Up until the mid-1750's, the 50 gun 4th rate was the smallest ship of the line in the Royal Navy. After that time, they were regarded as being too small and frail to stand in the line of battle. They continued to be useful as small ships of the line in the shallower waters off northern Europe and North America, where larger ships of the line had difficulty operating safely. They were amongst the smallest ships to carry their guns on two gundecks and despite being obsolete in the line of battle, the Royal Navy continued to build and operate small numbers of these ships after the 1750's. By the end of the 18th century however, the advent of new larger frigates mounting 18 or 24 pdr guns had rendered them obsolete and although the Royal Navy continued to use them for a while, by the end of the Napoleonic Wars, they had largely disappeared from the fleet.

HMS Bristol was ordered from the Sheerness Royal Dockyard on Wednesday 12th October 1768. Her construction was overseen by George White, Master Shipwright at Sheerness, her keel was laid in May of 1771 and the ship was launched with her hull complete on Wednesday 25th October 1775. The ship was fitted with her guns, masts and rigging at Sheerness and was commissioned there on Wednesday 13th December 1775. On completion, HMS Bristol was a ship of 1049 tons, she was 146ft long on her upper gundeck and was 40' 7" wide across the beam. She was armed with 22 24pdr long guns on her lower gundeck, 22 12pdr long guns on her upper gundeck, 4 6pdr long guns on her quarterdeck with two more on her forecastle. She was manned by a crew of 350 men, officers, boys and marines.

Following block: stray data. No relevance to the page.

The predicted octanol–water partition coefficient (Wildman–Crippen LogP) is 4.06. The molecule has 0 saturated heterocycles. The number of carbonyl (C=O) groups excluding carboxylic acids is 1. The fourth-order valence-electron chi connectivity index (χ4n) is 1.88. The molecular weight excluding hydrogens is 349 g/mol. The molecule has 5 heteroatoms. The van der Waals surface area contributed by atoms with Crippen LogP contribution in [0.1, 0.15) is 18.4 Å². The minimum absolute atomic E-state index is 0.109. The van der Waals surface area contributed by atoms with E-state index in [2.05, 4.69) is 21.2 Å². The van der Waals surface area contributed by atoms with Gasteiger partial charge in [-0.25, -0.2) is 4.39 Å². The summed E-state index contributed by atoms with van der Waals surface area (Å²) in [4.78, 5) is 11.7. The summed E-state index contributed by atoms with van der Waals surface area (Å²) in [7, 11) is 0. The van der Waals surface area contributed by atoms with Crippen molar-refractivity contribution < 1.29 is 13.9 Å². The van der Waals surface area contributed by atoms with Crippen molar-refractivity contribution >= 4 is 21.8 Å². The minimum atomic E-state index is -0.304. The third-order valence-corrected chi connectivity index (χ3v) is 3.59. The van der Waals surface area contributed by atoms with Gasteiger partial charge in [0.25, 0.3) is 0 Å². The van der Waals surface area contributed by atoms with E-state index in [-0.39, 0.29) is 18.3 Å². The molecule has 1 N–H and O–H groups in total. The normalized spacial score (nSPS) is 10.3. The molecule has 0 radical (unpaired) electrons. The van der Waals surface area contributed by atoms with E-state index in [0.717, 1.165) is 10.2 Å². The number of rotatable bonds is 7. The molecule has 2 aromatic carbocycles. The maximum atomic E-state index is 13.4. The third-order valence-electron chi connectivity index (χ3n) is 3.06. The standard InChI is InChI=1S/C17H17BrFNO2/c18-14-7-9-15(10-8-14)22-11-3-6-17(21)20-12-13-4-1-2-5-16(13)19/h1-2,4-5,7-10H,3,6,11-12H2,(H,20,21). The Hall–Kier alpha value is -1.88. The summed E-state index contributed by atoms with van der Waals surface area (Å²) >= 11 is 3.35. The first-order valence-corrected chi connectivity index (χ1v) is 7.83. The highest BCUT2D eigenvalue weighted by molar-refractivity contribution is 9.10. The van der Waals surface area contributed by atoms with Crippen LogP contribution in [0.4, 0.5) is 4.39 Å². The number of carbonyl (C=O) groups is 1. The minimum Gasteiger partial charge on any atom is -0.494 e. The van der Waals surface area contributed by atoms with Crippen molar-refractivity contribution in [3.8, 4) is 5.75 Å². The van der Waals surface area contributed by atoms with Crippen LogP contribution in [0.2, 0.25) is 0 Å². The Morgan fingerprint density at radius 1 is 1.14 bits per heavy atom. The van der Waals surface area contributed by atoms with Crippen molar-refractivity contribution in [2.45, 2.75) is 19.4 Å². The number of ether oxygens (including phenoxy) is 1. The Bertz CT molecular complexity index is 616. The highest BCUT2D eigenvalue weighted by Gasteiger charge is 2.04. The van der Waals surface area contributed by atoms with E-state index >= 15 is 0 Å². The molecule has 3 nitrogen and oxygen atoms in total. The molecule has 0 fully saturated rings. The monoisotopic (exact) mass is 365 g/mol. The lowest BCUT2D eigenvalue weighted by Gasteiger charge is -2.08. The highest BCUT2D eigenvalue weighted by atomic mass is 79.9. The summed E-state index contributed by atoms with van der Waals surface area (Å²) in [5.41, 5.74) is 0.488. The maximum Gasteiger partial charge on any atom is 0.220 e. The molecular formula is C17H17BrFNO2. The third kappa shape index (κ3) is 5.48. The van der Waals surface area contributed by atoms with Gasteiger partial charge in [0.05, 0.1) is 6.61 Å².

Portland Class Plans

Orlop and Lower Gundeck Plans:

Upper Gundeck, Quarterdeck and Forecastle Plans:

Framing Plan:

Inboard Profile and Plan:

Sheer Plan and Lines:

Starboard bow view of the Navy Board model of HMS Portland. HMS Bristol was identical:

Starboard Quarter view:

Her construction up to the date of launching had cost 23,440. 11s 10d. Fitting her out cost a further 3,574. 16s 5d. The ship commissioned under Captain John Morris.